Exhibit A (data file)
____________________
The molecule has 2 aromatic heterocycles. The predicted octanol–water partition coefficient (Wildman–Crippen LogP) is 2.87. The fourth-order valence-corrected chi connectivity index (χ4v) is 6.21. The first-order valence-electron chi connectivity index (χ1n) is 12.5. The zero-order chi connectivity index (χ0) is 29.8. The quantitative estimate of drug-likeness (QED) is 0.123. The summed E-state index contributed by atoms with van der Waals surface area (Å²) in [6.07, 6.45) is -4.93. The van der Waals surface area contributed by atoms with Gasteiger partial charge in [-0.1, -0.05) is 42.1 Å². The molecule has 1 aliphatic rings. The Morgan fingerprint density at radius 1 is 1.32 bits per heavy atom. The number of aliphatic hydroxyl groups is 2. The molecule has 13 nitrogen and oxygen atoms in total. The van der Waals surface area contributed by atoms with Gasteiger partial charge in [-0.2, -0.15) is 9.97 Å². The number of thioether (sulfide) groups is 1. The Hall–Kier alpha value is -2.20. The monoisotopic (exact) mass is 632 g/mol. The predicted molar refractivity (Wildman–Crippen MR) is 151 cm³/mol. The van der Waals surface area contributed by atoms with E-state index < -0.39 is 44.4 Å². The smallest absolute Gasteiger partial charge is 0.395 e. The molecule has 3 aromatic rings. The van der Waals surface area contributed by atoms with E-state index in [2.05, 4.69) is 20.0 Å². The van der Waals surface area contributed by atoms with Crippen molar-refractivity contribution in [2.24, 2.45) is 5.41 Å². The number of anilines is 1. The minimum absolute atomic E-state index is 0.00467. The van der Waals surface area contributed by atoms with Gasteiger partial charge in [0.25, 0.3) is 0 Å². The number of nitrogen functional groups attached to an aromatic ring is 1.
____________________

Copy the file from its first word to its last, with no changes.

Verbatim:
The molecule has 2 aromatic heterocycles. The predicted octanol–water partition coefficient (Wildman–Crippen LogP) is 2.87. The fourth-order valence-corrected chi connectivity index (χ4v) is 6.21. The first-order valence-electron chi connectivity index (χ1n) is 12.5. The zero-order chi connectivity index (χ0) is 29.8. The quantitative estimate of drug-likeness (QED) is 0.123. The summed E-state index contributed by atoms with van der Waals surface area (Å²) in [6.07, 6.45) is -4.93. The van der Waals surface area contributed by atoms with Gasteiger partial charge in [-0.1, -0.05) is 42.1 Å². The molecule has 1 aliphatic rings. The Morgan fingerprint density at radius 1 is 1.32 bits per heavy atom. The number of aliphatic hydroxyl groups is 2. The molecule has 13 nitrogen and oxygen atoms in total. The van der Waals surface area contributed by atoms with Gasteiger partial charge in [-0.2, -0.15) is 9.97 Å². The number of thioether (sulfide) groups is 1. The Hall–Kier alpha value is -2.20. The monoisotopic (exact) mass is 632 g/mol. The predicted molar refractivity (Wildman–Crippen MR) is 151 cm³/mol. The van der Waals surface area contributed by atoms with E-state index < -0.39 is 44.4 Å². The smallest absolute Gasteiger partial charge is 0.395 e. The molecule has 3 aromatic rings. The van der Waals surface area contributed by atoms with E-state index in [2.05, 4.69) is 20.0 Å². The van der Waals surface area contributed by atoms with Crippen molar-refractivity contribution in [2.24, 2.45) is 5.41 Å². The number of anilines is 1. The minimum absolute atomic E-state index is 0.00467. The van der Waals surface area contributed by atoms with Gasteiger partial charge in [0.25, 0.3) is 0 Å². The number of nitrogen functional groups attached to an aromatic ring is 1.